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Uniform Power of Attorney Act Becomes Law in Kentucky

  • July 10, 2018

Based on recently revised provisions of Kentucky law applicable to Powers of Attorney, we are encouraging that clients immediately have their existing Powers of Attorney reviewed and most likely revised.

The Kentucky legislature has adopted legislation based on the Uniform Power of Attorney Act (2006), which will govern most powers of attorney granted under Kentucky law beginning on July 14, 2018[1], even if the document was executed prior to the date that the law goes into effect. The new law, codified primarily under KRS Chapter 457, establishes provisions governing the relationship between an individual granting legal authority to an agent to act on the individual’s behalf (“Principal”) and that individual’s agent, including the following:

1. The Principal’s signature on a power of attorney document must be witnessed by two (2) disinterested witnesses, in addition to a notary public or other individual authorized to take acknowledgments, in order to create a valid power of attorney.

2. A power of attorney is considered unaffected by the Principal’s incapacity, or “durable,” by default, unless the document contains specific language stating that it shall be terminated by the Principal’s incapacity.

3. A power of attorney shall terminate automatically upon the occurrence of one of following:

a. Death of the Principal,
b. Principal becomes incapacitated,
c. A fiduciary is appointed by court order to manage the Principal’s property,
d. The Principal revokes the power of attorney,
e. The power of attorney states that it terminates at a specific time or upon the occurrence of a stated event,
f. The power of attorney was created for a specific purpose only, and the purpose has been accomplished, or
g. The Principal revokes the agent’s authority, or the agent dies, becomes incapacitated, or resigns.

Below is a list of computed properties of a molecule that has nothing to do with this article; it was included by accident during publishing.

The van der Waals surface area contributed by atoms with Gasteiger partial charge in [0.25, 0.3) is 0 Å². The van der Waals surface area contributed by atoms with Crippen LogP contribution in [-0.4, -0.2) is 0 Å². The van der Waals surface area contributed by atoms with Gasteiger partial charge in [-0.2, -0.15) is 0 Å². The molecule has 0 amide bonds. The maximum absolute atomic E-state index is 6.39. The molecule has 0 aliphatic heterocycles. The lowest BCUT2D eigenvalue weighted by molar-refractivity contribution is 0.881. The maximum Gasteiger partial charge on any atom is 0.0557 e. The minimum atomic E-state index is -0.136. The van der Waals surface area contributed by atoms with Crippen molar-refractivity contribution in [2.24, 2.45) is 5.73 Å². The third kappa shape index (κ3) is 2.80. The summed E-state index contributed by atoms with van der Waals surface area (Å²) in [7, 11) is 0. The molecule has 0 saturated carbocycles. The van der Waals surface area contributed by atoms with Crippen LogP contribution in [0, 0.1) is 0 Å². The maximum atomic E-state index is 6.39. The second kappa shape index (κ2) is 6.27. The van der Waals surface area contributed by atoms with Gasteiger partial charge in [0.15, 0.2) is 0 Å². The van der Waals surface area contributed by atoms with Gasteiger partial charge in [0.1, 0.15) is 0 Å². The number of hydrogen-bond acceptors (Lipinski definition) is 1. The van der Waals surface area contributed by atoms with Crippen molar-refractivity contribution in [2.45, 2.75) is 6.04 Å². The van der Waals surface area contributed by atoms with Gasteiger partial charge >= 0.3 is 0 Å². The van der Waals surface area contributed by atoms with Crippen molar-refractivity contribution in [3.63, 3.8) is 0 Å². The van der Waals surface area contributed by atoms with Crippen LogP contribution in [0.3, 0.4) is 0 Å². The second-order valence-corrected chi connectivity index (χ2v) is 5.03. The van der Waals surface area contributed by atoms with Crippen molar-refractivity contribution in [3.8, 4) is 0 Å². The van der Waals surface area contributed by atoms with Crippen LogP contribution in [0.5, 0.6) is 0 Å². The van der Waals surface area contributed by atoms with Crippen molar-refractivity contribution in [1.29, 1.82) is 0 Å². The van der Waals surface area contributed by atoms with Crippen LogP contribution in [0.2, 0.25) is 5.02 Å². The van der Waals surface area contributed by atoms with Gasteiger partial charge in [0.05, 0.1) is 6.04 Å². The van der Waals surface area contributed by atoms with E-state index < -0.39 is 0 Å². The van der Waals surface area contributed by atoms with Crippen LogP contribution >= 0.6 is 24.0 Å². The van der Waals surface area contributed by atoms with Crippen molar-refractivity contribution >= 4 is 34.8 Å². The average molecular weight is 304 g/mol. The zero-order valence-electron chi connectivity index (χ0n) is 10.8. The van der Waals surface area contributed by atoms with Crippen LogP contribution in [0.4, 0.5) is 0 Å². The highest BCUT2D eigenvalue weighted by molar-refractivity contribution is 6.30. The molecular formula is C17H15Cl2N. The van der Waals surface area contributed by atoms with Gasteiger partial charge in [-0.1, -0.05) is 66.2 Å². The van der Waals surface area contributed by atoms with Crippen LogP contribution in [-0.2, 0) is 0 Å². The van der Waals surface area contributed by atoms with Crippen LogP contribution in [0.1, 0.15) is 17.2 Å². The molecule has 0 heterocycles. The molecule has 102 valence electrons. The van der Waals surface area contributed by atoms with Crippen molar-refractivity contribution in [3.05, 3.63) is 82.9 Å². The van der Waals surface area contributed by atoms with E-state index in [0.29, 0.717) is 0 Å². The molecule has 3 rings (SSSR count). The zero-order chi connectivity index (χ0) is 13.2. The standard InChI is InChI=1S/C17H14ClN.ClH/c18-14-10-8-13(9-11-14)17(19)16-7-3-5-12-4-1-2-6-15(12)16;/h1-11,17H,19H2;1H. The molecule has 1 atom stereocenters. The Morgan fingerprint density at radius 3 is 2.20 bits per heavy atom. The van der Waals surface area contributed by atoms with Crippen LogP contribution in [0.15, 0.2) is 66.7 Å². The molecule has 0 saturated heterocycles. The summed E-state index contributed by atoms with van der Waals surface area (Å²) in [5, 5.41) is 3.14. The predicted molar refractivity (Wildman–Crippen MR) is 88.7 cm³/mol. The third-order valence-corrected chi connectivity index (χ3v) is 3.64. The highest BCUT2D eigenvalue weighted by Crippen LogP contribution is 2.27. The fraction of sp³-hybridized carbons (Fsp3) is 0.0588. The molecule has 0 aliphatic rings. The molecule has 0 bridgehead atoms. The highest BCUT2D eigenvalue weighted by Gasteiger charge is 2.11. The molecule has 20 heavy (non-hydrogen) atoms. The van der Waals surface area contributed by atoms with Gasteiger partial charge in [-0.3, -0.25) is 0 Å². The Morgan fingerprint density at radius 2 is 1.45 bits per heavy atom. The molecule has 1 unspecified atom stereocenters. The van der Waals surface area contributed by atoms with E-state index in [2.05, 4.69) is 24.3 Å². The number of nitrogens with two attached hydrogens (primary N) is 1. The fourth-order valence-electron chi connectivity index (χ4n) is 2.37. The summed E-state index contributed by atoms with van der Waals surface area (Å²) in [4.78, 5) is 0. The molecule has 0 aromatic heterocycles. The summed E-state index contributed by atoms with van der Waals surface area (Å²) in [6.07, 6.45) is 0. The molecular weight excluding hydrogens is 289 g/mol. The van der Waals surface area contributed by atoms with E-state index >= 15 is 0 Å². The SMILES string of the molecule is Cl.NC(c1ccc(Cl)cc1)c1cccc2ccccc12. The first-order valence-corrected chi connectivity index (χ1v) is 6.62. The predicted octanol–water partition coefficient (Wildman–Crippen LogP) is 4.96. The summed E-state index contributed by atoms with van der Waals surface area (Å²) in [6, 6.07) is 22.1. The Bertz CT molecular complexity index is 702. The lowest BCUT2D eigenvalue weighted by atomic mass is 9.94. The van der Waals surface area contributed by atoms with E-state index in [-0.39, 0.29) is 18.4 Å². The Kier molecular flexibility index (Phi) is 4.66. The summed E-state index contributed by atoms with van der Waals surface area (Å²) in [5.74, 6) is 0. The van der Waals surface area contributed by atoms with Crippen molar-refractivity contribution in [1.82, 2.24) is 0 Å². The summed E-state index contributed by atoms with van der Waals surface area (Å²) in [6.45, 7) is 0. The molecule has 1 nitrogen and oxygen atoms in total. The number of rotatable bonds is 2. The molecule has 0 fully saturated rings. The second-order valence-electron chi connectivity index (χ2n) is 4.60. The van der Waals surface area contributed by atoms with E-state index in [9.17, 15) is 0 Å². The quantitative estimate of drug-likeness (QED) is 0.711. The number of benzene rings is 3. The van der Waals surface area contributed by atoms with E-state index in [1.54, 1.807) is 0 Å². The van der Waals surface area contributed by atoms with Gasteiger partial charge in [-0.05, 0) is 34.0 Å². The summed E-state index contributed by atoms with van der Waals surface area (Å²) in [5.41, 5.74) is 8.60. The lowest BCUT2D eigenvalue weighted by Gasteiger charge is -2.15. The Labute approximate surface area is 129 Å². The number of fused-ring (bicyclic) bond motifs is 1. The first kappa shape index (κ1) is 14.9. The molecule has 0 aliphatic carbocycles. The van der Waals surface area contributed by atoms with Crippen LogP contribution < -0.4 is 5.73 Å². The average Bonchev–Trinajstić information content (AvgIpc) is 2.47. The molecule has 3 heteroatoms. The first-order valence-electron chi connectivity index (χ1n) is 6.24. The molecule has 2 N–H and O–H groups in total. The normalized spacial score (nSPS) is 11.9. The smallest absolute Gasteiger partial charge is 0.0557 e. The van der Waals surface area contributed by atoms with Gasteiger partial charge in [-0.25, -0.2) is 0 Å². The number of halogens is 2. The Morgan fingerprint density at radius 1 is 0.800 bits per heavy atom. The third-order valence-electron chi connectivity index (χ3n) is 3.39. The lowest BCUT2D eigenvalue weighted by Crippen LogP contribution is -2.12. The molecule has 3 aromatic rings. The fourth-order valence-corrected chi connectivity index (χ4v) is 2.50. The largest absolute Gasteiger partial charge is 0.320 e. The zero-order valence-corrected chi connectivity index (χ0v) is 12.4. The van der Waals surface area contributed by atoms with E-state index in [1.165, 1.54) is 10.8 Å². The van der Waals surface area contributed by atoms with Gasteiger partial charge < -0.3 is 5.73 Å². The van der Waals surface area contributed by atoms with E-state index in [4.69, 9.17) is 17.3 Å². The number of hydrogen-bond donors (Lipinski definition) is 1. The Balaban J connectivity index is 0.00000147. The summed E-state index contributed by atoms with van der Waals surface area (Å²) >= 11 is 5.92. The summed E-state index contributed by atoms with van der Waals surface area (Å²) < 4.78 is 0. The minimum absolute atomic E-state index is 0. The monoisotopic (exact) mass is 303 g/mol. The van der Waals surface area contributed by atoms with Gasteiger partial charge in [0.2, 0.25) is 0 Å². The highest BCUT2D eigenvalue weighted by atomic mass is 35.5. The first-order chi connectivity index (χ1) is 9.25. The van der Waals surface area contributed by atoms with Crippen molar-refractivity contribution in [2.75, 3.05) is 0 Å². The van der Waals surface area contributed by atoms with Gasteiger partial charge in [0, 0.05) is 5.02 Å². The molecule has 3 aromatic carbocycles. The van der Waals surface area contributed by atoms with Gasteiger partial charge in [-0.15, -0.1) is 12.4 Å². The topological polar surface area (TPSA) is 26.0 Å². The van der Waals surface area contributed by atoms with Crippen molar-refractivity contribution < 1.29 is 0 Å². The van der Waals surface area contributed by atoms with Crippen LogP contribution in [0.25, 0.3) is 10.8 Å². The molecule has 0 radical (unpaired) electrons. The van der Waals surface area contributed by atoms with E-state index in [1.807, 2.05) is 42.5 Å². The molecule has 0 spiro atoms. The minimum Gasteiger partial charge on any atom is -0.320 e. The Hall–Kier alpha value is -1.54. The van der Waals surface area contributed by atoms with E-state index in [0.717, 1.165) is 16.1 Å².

4. Agents shall be bound by duties of good faith and loyalty to their Principals.

5. Agents are entitled reasonable compensation under the circumstances unless a power of attorney provides otherwise.

6. Third parties have seven (7) days upon receipt of a power of attorney to determine whether to accept the document and shall not be liable for good faith reliance on a valid power of attorney. Even if the power of attorney has been properly acknowledged, acceptance is not required if the third party has reason to believe that the power is invalid or that the agent does not have the authority to perform the act requested, or the third party makes or has knowledge of reports of abuse of the Principal by the agent.

7. Third parties who do not accept a valid power of attorney without a proper basis for refusal in violation of KRS Chapter 457 may be subject to a court order mandating acceptance and assessment of attorneys’ fees and costs incurred.

8. The new legislation applies to powers of attorney executed prior to July 14, 2018, except that the validity of the document’s execution is determined under prior law, and acts done by the agent prior to July 14, 2018 pursuant to an existing power of attorney are not affected.

The new statutes present notable departures from prior Kentucky law, which was based on common law principles. Numerous default provisions now provide additional protections to Principals from overreach, fraud, or abuse by agents, including the right to a statutory cause of action where an agent has violated KRS Chapter 457, and a fee-shifting provision permitting an award of attorneys’ fees and costs incurred by the Principal in prosecuting the violation.

If you have any questions please contact Rachel Shelton at (859) 219-0066

[1] Exceptions to the applicability of the Uniform Power of Attorney Act are listed in KRS 457.030.